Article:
Rubin: “The talk-show conservatives who were so successful in riling the conservative opposition to immigration reform in 2007 proved to be the flimsiest of paper tigers—-Their shouted directions to the conservative foot soldiers, and their warnings of the dangers of a McCain presidency, were ignored”
[…] “Following John McCain’s victory in Florida last week the chorus of McCain-hatred grew louder on talk radio shows and on many conservative blogs,” writes Jennifer Rubin in a New York Observer article titled Voters Reject Romney … and Limbaugh and Coulter and Dobson
Rush Limbaugh declared that McCain was not conservative and unacceptable as a candidate. Formerly respectable conservative figures took delight in criticizing McCain’s war record—yes, his war record—by tallying up the number of planes he had lost in combat. Ann Coulter and James Dobson, a social conservative leader and head of the Focus on the Family organization, declared McCain so indistinguishable from Hillary Clinton, the featured villainess in any conservative drama, that they would vote for her or stay home.
In short the McCain villifiers doubled down on their bet that they could derail McCain and lift their favored alternative, Mitt Romney, to victory.
Then the voters had their say. McCain racked up victories from California to New York to Missouri. Romney was pretty much relegated to Utah and Massachusetts, two more home states to go along with his Michigan win. Mike Huckabee, also the object of talk show and blogger derision (for, among other grave offenses, raising taxes to build schools and allowing children of illegal immigrants access to college scholarships) had a fine night, taking a batch of southern states.
The talk-show conservatives who were so successful in riling the conservative opposition to immigration reform in 2007 proved to be the flimsiest of paper tigers. Their shouted directions to the conservative foot soldiers, and their warnings of the dangers of a McCain presidency, were ignored.
They did their best to boost Romney, who had striven mightily to endear himself to this crowd, but the voters shrugged and rejected him overwhelmingly. Had Romney not changed residences so often he might have been shut out of the primaries entirely […]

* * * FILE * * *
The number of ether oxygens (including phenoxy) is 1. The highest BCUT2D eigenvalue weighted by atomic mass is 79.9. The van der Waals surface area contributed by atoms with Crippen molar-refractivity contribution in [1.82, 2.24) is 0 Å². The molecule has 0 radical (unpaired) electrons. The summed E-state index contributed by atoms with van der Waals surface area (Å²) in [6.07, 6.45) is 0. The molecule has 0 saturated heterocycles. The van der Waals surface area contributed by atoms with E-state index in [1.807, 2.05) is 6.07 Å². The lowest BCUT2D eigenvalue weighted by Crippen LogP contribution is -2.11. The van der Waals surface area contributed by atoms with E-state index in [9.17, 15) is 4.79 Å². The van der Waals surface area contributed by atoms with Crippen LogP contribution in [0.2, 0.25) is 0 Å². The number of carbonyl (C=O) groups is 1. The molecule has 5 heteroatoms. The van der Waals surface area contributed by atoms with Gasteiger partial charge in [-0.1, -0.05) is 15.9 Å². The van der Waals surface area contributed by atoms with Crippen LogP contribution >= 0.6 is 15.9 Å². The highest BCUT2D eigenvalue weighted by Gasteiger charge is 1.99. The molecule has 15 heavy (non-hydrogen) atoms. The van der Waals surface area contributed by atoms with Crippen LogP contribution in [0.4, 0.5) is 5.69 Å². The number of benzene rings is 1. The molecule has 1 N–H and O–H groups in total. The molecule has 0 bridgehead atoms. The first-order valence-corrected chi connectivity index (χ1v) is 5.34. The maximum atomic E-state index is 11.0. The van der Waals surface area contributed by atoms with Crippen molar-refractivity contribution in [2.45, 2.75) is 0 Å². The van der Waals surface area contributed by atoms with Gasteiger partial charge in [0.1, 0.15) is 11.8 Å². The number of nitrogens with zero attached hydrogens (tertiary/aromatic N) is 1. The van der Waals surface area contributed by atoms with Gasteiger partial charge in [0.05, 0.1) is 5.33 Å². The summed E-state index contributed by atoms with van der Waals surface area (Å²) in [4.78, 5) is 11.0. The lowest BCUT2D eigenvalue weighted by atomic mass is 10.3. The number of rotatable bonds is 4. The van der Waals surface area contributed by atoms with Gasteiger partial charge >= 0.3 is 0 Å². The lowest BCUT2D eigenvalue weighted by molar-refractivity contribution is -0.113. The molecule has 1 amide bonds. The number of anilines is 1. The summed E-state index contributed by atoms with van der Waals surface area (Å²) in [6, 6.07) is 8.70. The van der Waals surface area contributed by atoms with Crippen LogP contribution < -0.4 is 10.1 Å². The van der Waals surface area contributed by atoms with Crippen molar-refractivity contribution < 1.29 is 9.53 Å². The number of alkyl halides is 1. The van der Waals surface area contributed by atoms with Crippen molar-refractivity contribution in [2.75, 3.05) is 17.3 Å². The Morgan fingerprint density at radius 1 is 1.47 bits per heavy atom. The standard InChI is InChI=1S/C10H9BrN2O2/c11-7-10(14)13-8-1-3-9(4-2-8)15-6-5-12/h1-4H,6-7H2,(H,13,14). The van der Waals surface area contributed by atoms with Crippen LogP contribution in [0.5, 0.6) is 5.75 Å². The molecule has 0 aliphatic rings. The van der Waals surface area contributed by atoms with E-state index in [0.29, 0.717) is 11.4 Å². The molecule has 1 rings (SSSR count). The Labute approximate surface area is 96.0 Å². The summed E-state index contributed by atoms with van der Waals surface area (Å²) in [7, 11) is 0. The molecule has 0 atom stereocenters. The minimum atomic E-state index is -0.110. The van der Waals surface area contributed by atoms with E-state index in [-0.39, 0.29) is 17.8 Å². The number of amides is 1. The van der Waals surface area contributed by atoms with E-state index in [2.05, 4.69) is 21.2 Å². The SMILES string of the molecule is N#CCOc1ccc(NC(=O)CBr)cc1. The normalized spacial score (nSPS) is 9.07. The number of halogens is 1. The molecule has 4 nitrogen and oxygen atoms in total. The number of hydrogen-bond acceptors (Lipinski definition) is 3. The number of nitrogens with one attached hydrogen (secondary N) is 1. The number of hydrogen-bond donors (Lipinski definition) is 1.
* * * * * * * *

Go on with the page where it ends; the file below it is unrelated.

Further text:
[…] [Limbaugh, Coulter, Dobson et al] might threaten to withhold support for McCain, but does it even matter at this point? Will voters listen to that marching order when they did not follow previous voting advice?
McCain cannot, in what will likely be a close election, entirely ignore the possibility. But something has clearly changed. The façade of influence, the illusion of electoral importance that these conservative pundits previously held, is gone. They can raise issues, jam the White House switchboard and scare timid politicians. When the chips are down, though, they cannot determine elections. Voters, who base their decisions more on common sense than extreme ideology, get to do that […]
We concur. Well, for those most part. But, sadly, there is evidence to suggest that the radio talkers and conservative celebrities were beginning to affect attitudes about Sen. McCain. Here be evidence for our claim, as provided by the estimable John Dickerson in a slate.com article titled McCain Not Stopped; But Romney is not seen as a true conservative:
[…] Exit polls nevertheless show that McCain’s problems with conservatives run deep. He lost among conservatives in almost every state except Connecticut and New Jersey, where he split them evenly with Romney. McCain also lost conservatives even in the states he won. Conservatives went for Romney in New York and Illinois. “Hard to do well with conservatives when everyone with a microphone is beating hell out of us,” says a top McCain aide. While the conservative voices weren’t enough to stop McCain, or to elect their guy, tonight they were enough to bruise him […]
Now with Romney promising to hold out and fight until the convention, and even attempt to turn around promised but not-officially-bound delegates, we can expect the voices of Limbaugh, Coulter, Dobson et al to grow louder, more dire, and more shrill. See: